Bisi may be in love with a beast but I love her, I know. It’s wrong, and heaven knows I tried my best to control my feelings. If I am discovered, I could repeat a whole year because if the practice period is cancelled, I’d have to take the year again. I am ready to be penalized because I love her. On the other hand, with Steve’s death and Toro’s attack, I may be taken out of the village too, if my department hears about this, coupled with the previous assault on me.
I return to Abagboro earlier but don’t feel inclined to go to school. It’s just noon. School is in session, and the parsonage is deserted too. Probably Pastor is in the church office. I don’t know what his wife does but the house is locked. I sit outside and contemplate. I need to listen to the recording of Toro’s account of the events but I don’t want to be disturbed.
I take a walk to the stream, notorious now for all the evil stories. I find my imagination going wild, thinking of Bisi and Babatunde having an affair, kissing maybe or doing other things.
To make my life more miserable, I go over to the secluded area Bisi uses and sit on the ground.
Toro’s voice is thin but clear. “Is Steve okay?”
The response comes from a stronger version of Toro’s. I assume it’s her sister. “Yes, dear.”
“Why hasn’t he come to visit me?”
“He’s not family, dear. They won’t let him into ICU.”
“But he can come with you.” She pauses. “They cut his head. Are you sure he’s okay. Have you seen him?”
My heart beats fast.
“Yes, I’ve seen him. They stitched the cut so he’s also in the hospital.”
“But you said he’s fine.”
“He is, Toro dear. He is.” Pause. “I need you to tell me everything that happened that night. So the police can arrest the bad boys.”
“But Steve knows.”
“Yes. He has told us his part. After they took you away, what happened?”
I listen with stiff attention. My palms sweat and I shudder at how well Toro recants. Can she ever get over this? Poor girl. I wish I had pursued the application to be removed from this hell-dump, like Toro will put it.
I am sure our departments never investigated the village before sending us here otherwise they would have known about the murder of Babatunde Ajala and any other atrocities committed by Ade.
I tuck my phone into my pocket and stand. I am pushed down. I fall on my back and lift up on my elbow. I didn’t hear anyone approach. I look up and stare into the deadly cold eyes of my worst enemy. Ade.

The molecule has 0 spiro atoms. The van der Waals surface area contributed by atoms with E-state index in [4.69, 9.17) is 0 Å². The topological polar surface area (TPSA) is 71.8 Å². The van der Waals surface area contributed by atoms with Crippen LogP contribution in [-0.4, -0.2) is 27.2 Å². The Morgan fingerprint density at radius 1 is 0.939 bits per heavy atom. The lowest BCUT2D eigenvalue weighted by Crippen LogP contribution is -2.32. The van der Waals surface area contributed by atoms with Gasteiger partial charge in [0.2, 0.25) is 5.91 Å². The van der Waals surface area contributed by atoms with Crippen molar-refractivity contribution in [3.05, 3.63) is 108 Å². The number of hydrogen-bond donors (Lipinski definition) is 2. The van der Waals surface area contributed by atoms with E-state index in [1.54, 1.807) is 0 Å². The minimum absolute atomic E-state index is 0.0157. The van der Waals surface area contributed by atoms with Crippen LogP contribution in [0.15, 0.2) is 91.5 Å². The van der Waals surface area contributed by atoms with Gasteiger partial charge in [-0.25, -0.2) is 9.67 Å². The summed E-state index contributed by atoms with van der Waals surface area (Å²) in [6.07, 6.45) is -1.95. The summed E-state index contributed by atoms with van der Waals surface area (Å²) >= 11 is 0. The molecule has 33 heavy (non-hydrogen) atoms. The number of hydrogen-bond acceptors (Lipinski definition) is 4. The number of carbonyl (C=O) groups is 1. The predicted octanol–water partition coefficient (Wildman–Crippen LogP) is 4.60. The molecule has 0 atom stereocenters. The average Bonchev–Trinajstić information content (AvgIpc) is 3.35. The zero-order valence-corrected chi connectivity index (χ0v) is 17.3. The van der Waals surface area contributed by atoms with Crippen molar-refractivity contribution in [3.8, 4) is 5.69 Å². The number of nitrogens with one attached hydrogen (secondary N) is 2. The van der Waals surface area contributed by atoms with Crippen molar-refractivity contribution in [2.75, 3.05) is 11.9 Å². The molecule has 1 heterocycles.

He is alone and I figure I can tackle him in combat. He is a little shorter than me and not much bigger. I dart my eyes around. He is alone. Good.
“They tell me you’ve been hanging around the princess,” he says.
His voice is as cold as I remember. Colourless.
“I don’t know what you’re talking about.”
He lights a crude roll, and puffs several times. I recognize the smell of marijuana. Definitely a beast must have something to get high on. He will kill me too. The ugly thought runs through my mind. I remember my mother and sister. They will be devastated if I die.
“Bisi. Princess Bisi.” He leans back on his heels. “You visited her. Kissed her.”
A huge stone rises into my throat from my stomach. Death where is your sting? If I die, I die. From what I gathered, this evil, ugly thing is my age mate. Why should I be afraid of him?
“I want her out of police custody and you are the only one able to do it. That’s what she said.”
He smiles. A flash of a tilt of his lips that doesn’t near reach his eyes. He takes more puffs. “She knows her man.”
A second person shows up beside him. The whip at my assault. I look at his hand and he has a machete in it.
The hitman’s accent is thick. He looks at Ade. “Should I split him in half?”
I think fast. “Of what use will I be to you dead?”
Ade smirks. “None. You will be useless to my princess too. Alive. Or dead. Whatever.”
“I will leave your village, if you want. But please get Bisi out of the cell.”
He kicks my face and my head rolls into the sandy bank. “Ah, see your blood on my shoe, Tisha.”
I taste blood. I turn my face up. Let him kill me staring me in the eye.
“Tisha, I will leave you for now. Not because you are of use to me, but my princess has an odd respect for you. And right now, she’s confused and unhappy about all that happened recently. If you like yourself, stay away from us. Do your job and respect yourself. You won’t even know I exist if you stay in your corner I stay in mine. That was how things were before you beat my princess. And your friends start to mess around.”
His words swirl around my head. He continues to smoke and talk. I wonder how a man can have so much junk to say. My head feels heavy and I can’t quite comprehend what he’s saying. He rolls another joint and smokes it all.
On his third roll, he says, “I bid you well, Tisha.” And leaves with his executioner.
I get back to the parsonage several hours later. News has it Bisi is back home. I fight the urge to visit her. Instead, I apply to Mr. Akande and the state department for my transfer.
Whether it is approved or not, I’m done here. I count my losses and move on with my life.
Watch out for Season 2 of TISHA
Image of man courtesy of Photo stock at FreeDigitalPhotos.net